Women and Adversity: Mamie Belton Johnson
Professional Baseball Player in Negro Leagues
Mamie Belton Johnson is the essence of what I want to achieve in this blog, showing adversity women have experienced. She loved playing baseball, having played the sport with the boys from the time she was six years old. Pitching was her specialty, but in 1952 she was denied a spot in the All-American Girls Professional Baseball League because she was black.
Mamie was born Sept. 27, 1935 in Ridgeway, SC. Her parents separated, and her mother moved to Washington, DC and became a dietician while Mamie lived with her maternal grandmother, who encouraged Mamie’s love of baseball.
When her grandmother died, Mamie was 10 and moved to New Jersey to live with relatives. She tried girls’ softball, but it wasn’t challenging enough for her. The Long Branch Police Athletic Club, an all-white boys’ team, accepted her, and she was the only girl and only black on the team. She helped carry the team to two division championships.
Two years later she moved to DC to live with her mother and began playing semi-pro baseball for two black male teams, the Alexandria All-Stars and St. Cyprian’s.
In 1952 she married Charles Johnson and the couple had a son, Charles Johnson, Jr. In 1953 a scout for the Indianapolis Clowns, a team in the National Negro Professional Baseball Leagues, saw her pitch. She was invited to try out for the team and was hired. Toni Smith was already on the team and in 1954 Connie Morgan was added.
One opposing player called Mamie “Peanut” because she was so small, 5’3” and about 98 pounds. She is quoted as saying, “I struck him out, and the name stuck.” Mamie played for three seasons from 1953-55 with a record of 33-8 as a pitcher with a batting average of .270.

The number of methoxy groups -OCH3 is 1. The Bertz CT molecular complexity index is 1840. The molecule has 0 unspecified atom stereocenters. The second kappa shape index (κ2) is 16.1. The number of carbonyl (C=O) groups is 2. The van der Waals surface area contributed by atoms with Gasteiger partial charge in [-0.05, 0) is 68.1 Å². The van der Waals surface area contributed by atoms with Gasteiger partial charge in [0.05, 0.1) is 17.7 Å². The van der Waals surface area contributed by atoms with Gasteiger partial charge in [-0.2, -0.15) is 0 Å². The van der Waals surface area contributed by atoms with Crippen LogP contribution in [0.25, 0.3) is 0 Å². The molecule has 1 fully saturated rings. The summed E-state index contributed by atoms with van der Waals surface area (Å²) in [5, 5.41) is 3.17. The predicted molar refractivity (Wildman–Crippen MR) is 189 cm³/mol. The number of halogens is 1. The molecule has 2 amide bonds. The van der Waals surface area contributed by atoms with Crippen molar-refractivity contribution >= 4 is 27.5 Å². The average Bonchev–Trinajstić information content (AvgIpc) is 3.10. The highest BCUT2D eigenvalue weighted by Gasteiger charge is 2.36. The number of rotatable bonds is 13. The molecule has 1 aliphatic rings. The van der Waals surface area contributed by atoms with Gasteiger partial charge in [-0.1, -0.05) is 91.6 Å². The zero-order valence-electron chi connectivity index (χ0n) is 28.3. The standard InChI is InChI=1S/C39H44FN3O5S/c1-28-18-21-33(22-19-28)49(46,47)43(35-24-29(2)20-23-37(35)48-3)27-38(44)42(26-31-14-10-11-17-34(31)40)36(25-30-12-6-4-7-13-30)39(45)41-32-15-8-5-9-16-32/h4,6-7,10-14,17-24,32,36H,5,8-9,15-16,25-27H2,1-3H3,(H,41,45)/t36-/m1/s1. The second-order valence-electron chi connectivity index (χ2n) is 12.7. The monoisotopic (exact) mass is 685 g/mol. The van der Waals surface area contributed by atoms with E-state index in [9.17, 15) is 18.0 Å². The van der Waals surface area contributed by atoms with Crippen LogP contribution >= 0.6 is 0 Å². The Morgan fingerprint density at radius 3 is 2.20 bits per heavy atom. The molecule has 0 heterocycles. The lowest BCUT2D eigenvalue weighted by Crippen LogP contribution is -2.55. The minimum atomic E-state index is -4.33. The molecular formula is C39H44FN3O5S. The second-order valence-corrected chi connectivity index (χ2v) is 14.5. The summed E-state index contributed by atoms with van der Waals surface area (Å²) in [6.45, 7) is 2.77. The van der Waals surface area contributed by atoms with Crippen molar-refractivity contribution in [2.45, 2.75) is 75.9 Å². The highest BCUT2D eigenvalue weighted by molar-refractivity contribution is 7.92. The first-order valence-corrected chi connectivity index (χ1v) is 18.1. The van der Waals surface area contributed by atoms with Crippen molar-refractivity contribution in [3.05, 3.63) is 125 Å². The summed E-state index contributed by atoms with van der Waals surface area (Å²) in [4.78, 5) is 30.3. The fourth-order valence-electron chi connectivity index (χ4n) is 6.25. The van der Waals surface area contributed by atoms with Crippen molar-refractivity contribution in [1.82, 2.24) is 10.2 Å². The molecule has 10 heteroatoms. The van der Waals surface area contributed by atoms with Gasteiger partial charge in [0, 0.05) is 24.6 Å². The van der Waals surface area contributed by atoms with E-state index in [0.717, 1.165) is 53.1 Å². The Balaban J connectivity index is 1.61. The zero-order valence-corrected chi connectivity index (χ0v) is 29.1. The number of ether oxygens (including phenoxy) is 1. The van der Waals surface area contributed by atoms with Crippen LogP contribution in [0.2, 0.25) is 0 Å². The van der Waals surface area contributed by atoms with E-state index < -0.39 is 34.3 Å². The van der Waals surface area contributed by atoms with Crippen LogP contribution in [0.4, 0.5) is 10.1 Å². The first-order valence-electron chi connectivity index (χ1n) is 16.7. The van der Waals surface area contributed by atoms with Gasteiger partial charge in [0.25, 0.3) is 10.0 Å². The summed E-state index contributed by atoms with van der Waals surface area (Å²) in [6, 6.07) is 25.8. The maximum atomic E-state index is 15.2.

She went on to coach youth league baseball teams, earned her license as a practical nurse from North Carolina A&T State University and worked at Sibley Hospital in DC for decades before retiring in 1995.
In an interview in 2010, she said, looking back, she was glad the girls’ professional league didn’t let her play. “If I would have played with the women, I would have missed out on the opportunity that I received, and I would have just been another player. But now, I’ve done something that makes me stand out a little bit.”
Mamie died Dec. 19, 2017 at the age of 82.
Bob Kendrick, president of the Negro Leagues Baseball Museum in Kansas City, MO is quoted in the obituary of The State newspaper in Columbia, SC, as saying, “We lost a voice with her passing, but her legacy plays on at the Negro Leagues Museum. Hers is a story of hope, a story of perseverance and an example of how to overcome adversity and achieve your dreams.”